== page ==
Financial crises are happening more frequently, and the next panic is almost certainly brewing – mostly thanks to skewed government and central bank policies -according to research by Deutsche Bank. It comes as a warning to India, where the RBI has just approved a massive ‘recapitalisation’ programme to bailout banks struggling with ballooning corporate debt.
Financial crises are happening more frequently, becoming almost a fixture of modern life, according to research by Deutsche Bank. While meltdowns remain difficult to see in advance, the next panic is almost certainly brewing, and it may well be provoked by the world’s major central banks.
The German bank’s study of developed markets uses this criteria to define a financial crisis: on a year-over-year basis, a 15% drop in stock markets, 10% decline in foreign-exchange, 10% fall in bonds, 10% increase in inflation, or a sovereign default.
Deutsche Bank argues that crises have been increasingly frequent since the breakdown of the Bretton Woods system, which, after World War II, fixed exchange-rates and essentially linked them to the price of gold. That coordination ended in the 1970s when the US broke the dollar’s peg to the yellow metal. The link to a finite commodity helped limit the amount of debt that could be created.
As strategists at the Frankfurt-based lender see it, the resulting fiat money system has encouraged rising budget deficits, higher debts, global imbalances, and more unstable markets. At the same time, banking regulations have been loosened. In the US, the industry may soon have fewer restrictions and less oversight, a mere 10 years since the last worldwide crisis.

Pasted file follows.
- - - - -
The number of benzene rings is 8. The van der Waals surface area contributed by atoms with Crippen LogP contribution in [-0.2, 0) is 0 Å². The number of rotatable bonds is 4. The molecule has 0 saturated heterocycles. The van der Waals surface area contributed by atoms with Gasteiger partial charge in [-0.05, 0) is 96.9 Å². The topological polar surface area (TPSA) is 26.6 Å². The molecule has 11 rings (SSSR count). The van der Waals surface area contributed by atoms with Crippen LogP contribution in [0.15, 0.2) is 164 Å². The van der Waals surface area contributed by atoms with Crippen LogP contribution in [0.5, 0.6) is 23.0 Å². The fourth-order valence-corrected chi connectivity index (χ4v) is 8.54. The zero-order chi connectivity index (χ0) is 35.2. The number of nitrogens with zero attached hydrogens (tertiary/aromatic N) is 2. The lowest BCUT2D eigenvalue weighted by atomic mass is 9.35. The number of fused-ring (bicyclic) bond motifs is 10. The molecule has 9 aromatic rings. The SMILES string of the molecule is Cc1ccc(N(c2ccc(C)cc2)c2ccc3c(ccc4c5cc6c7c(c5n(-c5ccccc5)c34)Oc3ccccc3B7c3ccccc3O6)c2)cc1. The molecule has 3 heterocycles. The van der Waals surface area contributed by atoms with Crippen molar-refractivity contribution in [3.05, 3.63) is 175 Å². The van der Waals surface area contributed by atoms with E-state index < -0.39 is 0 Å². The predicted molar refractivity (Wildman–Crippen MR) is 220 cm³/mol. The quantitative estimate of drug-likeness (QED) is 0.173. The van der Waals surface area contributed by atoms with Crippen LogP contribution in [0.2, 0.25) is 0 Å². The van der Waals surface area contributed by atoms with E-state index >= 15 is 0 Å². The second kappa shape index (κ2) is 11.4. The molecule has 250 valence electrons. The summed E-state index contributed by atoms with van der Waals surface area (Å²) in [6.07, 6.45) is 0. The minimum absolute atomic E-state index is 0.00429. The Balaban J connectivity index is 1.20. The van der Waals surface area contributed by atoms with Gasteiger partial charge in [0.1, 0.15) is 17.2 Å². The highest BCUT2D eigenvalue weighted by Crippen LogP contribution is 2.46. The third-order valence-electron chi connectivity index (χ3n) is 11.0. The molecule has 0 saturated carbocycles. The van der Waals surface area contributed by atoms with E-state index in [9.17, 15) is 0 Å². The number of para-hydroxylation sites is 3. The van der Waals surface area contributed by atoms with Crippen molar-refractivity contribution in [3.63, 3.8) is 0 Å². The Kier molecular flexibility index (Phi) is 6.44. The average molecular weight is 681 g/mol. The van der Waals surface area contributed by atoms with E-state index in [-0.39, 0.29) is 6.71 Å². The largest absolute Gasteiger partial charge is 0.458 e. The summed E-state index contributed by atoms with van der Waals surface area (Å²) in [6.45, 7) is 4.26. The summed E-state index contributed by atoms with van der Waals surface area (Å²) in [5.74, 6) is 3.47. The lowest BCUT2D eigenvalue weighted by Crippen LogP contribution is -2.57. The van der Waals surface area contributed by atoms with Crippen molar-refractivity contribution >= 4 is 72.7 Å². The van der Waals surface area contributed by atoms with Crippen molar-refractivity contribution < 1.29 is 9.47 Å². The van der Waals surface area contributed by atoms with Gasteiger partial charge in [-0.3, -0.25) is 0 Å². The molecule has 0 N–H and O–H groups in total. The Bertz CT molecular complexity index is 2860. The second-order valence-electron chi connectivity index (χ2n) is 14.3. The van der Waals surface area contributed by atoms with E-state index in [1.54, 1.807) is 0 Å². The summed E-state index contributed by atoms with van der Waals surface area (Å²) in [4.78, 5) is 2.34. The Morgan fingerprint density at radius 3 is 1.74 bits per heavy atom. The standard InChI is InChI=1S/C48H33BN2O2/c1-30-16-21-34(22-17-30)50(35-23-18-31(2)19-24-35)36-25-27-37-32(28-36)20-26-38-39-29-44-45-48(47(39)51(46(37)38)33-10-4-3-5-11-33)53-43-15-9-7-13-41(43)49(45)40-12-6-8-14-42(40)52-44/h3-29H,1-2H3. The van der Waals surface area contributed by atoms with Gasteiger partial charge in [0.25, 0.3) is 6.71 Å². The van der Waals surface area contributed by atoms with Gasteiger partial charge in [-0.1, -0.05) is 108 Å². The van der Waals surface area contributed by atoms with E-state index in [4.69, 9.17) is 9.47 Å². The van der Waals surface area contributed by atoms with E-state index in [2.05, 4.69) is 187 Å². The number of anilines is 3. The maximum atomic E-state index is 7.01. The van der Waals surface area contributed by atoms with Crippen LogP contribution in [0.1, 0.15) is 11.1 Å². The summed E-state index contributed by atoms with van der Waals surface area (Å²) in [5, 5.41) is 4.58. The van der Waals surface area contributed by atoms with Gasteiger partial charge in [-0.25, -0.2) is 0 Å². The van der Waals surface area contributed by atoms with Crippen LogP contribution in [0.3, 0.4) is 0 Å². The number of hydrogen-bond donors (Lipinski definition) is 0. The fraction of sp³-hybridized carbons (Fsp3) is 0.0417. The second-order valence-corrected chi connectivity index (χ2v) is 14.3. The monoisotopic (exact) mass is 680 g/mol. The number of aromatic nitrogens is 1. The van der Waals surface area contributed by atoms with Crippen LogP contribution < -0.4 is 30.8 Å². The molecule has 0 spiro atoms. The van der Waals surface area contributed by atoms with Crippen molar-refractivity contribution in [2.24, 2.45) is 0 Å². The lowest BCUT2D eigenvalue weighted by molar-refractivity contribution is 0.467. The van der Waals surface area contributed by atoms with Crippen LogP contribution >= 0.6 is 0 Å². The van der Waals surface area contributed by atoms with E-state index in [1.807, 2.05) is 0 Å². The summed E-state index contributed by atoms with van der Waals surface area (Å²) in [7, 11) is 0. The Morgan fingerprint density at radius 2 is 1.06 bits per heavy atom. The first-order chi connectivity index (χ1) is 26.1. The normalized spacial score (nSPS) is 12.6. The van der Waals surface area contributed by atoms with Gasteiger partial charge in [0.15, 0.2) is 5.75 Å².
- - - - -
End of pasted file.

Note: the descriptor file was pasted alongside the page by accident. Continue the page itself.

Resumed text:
Post-Bretton Woods, policy makers have the flexibility to create as much money as needed to sooth a financial meltdown. However, this can also provide the foundation for the next one, according to Deutsche Bank. A subsequent, potentially bigger, crisis is more likely because the problem has just been passed along to another part of the financial system. The Federal Reserve, Bank of Japan, and European Central Bank now hold more than $13 trillion of assets on their balance sheets, up from less than $4 trillion in 2007, according to Yardeni Research.
The modern framework can allow credit stockpiles to climb: Global government debt is approaching 70% of gross domestic product, the highest since World War II and up from less than 20% in the 1970s, according to Deutsche Bank. The US has run an annual budget deficit for 53 of the past 60 years.
“We think this leaves the current global economy particularly prone to a cycle of booms, busts, heavy intervention, recovery and the cycle starting again,” Deutsche Bank said. “There is no natural point where a purge of the excesses is forced by a restriction on credit creation.”
Where will the next crisis come from? Deutsche Bank says there are plenty of things to worry about. Italy has a massive debt burden, a brittle banking system, and a dysfunctional government. China may have a property bubble on its hands and has long been fueling its growth with debt. Populist political parties could disrupt the world order as we’ve known it.
But one of the most obvious problems is how to unwind central bank balance sheets of unprecedented size, during a time of record-high peacetime government debt, while bond yields are at multi-century low interest-rates. The bank’s strategists say they’re “quite confident” there will soon be another financial shock, a pattern that will be repeated until the world figures out a more stable financial framework.
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